Thursday, September 27, 2012

Kid's Table and Chairs - Design and Planning

And so it begins, my first real furniture project. No vinyl veneered particle board, no allen wrenches, no androgynous Swedish instructions.

Kid's table and chairs at Amazon
The idea for this project came to life a few weeks ago when my wife emailed me at work with a link to a child sized set of table and chairs at Amazon. She wanted to know what I thought about buying this to replace the kid sized folding table and chairs we currently have. The set at Amazon is all birch with a simple, stylish design (pictured left). I like it a lot and it will fit nicely with our decor but I do not like the thought of buying it and I convinced my wife that I could build it. She probably regretted sending the link. Its going to take longer and cost more but she has since warmed up to the idea.

I need to nail this (pun intended, but no nails will be used) because I want to her to turn to me first for furniture and use the web and catalogs as ideas, not shopping carts. I want her to be proud to show her friends what I've done. I know she'll love it regardless, in the same way she loves the pre-school artwork on the fridge and that is one of the numerous reason why she's so great, but I want her to actually love it. I want her to want to buy it if she saw it in a store.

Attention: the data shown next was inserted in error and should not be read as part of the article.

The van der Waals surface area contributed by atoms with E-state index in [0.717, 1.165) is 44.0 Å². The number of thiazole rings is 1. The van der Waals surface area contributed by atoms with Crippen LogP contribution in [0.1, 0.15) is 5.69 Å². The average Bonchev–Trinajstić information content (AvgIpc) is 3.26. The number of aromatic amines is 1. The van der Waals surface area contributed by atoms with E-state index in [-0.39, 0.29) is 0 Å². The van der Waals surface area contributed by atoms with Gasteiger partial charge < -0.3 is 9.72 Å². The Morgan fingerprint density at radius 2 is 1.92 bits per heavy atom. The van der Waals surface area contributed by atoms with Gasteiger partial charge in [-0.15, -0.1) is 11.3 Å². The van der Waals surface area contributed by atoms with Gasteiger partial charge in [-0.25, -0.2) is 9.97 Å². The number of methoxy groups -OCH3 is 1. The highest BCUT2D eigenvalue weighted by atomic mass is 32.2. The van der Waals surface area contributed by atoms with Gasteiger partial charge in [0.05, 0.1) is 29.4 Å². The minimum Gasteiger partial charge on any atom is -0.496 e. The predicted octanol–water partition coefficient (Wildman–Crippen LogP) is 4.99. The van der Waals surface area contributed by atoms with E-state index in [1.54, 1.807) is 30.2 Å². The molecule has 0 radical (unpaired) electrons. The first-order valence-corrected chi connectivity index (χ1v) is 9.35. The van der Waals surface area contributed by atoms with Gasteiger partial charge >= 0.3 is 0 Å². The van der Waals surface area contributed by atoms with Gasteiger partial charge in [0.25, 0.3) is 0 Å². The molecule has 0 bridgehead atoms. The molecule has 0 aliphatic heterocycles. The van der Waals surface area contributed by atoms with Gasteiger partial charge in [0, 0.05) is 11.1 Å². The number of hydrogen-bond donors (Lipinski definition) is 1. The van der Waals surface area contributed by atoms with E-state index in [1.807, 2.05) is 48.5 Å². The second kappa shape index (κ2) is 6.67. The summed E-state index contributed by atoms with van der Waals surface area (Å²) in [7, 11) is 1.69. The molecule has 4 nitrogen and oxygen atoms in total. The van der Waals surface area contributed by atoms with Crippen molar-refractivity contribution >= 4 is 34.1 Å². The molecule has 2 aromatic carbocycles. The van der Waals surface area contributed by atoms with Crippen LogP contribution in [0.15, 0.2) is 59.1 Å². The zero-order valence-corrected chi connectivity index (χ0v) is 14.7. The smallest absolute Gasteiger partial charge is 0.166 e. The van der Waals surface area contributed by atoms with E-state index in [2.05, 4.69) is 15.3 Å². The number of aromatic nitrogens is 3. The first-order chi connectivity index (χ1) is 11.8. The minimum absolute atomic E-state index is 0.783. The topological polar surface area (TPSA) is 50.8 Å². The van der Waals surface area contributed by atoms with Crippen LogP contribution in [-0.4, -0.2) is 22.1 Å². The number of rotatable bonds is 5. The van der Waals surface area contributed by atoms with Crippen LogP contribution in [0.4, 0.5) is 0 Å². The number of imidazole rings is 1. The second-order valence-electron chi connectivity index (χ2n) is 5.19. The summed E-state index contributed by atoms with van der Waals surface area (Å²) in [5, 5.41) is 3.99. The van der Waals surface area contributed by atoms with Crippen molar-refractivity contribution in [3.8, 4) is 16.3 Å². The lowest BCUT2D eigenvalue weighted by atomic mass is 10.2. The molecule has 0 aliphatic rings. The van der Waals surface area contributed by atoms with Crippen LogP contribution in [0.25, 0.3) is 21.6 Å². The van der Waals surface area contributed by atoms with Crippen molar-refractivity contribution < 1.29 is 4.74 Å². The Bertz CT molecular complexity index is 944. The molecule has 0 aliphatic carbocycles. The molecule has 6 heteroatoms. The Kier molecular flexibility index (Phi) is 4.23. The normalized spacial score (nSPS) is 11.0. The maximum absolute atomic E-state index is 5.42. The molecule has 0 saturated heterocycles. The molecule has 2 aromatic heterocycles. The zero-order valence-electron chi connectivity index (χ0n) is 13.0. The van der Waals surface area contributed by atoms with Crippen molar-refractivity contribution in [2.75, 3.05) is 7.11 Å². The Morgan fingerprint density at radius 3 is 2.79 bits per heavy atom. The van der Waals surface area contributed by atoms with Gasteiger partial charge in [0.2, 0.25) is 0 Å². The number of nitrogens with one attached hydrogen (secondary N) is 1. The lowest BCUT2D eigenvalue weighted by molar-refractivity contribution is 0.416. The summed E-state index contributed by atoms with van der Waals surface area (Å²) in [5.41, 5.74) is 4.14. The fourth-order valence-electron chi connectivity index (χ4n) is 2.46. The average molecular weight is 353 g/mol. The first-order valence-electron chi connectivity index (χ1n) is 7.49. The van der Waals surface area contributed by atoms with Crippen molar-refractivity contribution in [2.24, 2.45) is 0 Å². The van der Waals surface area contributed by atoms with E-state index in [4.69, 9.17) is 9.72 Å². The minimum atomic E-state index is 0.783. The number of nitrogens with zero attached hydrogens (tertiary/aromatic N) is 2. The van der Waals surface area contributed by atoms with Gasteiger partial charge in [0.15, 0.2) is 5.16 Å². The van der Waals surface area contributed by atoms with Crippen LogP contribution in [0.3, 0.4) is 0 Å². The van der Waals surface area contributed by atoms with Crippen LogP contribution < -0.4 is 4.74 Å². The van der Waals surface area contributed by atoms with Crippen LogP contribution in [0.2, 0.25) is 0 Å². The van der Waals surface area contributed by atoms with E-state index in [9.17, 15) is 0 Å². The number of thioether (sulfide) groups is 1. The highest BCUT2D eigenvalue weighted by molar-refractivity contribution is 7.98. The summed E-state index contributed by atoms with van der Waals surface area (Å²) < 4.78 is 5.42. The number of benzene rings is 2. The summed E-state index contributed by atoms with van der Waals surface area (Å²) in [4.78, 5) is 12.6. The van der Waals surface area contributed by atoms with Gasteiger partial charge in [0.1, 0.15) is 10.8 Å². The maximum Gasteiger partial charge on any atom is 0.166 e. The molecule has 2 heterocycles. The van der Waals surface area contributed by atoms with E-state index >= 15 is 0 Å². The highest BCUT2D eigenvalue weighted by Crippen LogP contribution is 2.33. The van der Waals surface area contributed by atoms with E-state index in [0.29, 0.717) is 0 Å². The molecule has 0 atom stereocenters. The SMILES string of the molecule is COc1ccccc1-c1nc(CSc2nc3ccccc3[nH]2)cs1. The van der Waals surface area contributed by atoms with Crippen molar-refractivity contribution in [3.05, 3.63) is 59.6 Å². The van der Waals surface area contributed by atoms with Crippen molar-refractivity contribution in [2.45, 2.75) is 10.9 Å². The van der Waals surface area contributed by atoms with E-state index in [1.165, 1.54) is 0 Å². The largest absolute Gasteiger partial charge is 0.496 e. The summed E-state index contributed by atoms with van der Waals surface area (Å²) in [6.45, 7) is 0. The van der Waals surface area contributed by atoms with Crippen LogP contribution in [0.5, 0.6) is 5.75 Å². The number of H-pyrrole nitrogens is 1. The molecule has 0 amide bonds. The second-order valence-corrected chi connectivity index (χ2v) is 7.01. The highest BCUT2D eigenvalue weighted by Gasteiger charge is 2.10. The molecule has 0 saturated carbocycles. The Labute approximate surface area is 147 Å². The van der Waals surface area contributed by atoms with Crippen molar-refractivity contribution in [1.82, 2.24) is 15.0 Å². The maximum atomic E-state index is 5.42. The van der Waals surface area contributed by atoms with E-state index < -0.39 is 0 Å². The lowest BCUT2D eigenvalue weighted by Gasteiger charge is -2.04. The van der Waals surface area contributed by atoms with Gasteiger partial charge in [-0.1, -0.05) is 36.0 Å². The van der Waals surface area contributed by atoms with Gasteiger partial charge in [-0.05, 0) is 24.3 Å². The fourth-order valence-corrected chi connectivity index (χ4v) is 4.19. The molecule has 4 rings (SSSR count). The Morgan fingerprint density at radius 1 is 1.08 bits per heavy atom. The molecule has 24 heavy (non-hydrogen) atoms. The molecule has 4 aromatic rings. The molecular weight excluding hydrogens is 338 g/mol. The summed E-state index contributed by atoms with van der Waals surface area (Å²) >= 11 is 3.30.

Am I putting too much pressure on myself? Possibly, but that will push me and motivate me to do this right, to really pay attention to detail. Let's get it on.


I started by scouring the web for plans for child sized tables and chairs, but wasn't happy with the results and I got sick of seeing the "16 gagillion woodworking plans for only $19.99" ads. This guy, and probably an army of affiliates, have completely spammed the hell out the "woodworking plans" key word phrase. I tried my hand at affiliate marketing and found it to be a dirty business full of people trying to game google's search results and now I have a strong distaste for websites full of poor content crappy sales pitches.